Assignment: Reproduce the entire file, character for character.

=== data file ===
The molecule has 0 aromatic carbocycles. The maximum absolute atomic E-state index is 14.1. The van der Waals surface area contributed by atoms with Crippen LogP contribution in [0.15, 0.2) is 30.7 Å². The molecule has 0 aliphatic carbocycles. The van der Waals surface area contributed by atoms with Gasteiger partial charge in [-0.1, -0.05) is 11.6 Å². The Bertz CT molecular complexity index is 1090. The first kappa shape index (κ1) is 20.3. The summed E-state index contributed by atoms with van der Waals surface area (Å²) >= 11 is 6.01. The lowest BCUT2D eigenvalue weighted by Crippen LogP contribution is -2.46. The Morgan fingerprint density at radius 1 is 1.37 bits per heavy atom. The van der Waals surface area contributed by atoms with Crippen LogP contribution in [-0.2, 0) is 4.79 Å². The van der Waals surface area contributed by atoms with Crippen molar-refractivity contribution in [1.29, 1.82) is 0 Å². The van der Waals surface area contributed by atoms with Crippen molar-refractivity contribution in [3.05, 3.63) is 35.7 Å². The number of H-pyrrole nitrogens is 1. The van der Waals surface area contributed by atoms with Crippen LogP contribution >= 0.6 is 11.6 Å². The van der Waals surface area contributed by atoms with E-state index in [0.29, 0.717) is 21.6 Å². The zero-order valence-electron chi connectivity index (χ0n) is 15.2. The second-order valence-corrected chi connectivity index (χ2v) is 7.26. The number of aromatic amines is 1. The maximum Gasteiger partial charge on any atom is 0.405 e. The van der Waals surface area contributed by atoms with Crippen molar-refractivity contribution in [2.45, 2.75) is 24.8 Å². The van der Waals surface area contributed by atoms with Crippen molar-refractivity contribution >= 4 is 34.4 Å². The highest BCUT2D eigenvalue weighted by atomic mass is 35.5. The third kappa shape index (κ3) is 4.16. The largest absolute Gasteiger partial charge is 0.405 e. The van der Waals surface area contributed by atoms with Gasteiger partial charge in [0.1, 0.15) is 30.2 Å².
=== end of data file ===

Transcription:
The molecule has 0 aromatic carbocycles. The maximum absolute atomic E-state index is 14.1. The van der Waals surface area contributed by atoms with Crippen LogP contribution in [0.15, 0.2) is 30.7 Å². The molecule has 0 aliphatic carbocycles. The van der Waals surface area contributed by atoms with Gasteiger partial charge in [-0.1, -0.05) is 11.6 Å². The Bertz CT molecular complexity index is 1090. The first kappa shape index (κ1) is 20.3. The summed E-state index contributed by atoms with van der Waals surface area (Å²) >= 11 is 6.01. The lowest BCUT2D eigenvalue weighted by Crippen LogP contribution is -2.46. The Morgan fingerprint density at radius 1 is 1.37 bits per heavy atom. The van der Waals surface area contributed by atoms with Crippen LogP contribution in [-0.2, 0) is 4.79 Å². The van der Waals surface area contributed by atoms with Crippen molar-refractivity contribution in [1.29, 1.82) is 0 Å². The van der Waals surface area contributed by atoms with Crippen molar-refractivity contribution in [3.05, 3.63) is 35.7 Å². The number of H-pyrrole nitrogens is 1. The van der Waals surface area contributed by atoms with Crippen LogP contribution >= 0.6 is 11.6 Å². The van der Waals surface area contributed by atoms with E-state index in [0.29, 0.717) is 21.6 Å². The zero-order valence-electron chi connectivity index (χ0n) is 15.2. The second-order valence-corrected chi connectivity index (χ2v) is 7.26. The number of aromatic amines is 1. The maximum Gasteiger partial charge on any atom is 0.405 e. The van der Waals surface area contributed by atoms with Crippen molar-refractivity contribution in [2.45, 2.75) is 24.8 Å². The van der Waals surface area contributed by atoms with Crippen molar-refractivity contribution >= 4 is 34.4 Å². The highest BCUT2D eigenvalue weighted by atomic mass is 35.5. The third kappa shape index (κ3) is 4.16. The largest absolute Gasteiger partial charge is 0.405 e. The van der Waals surface area contributed by atoms with Gasteiger partial charge in [0.1, 0.15) is 30.2 Å².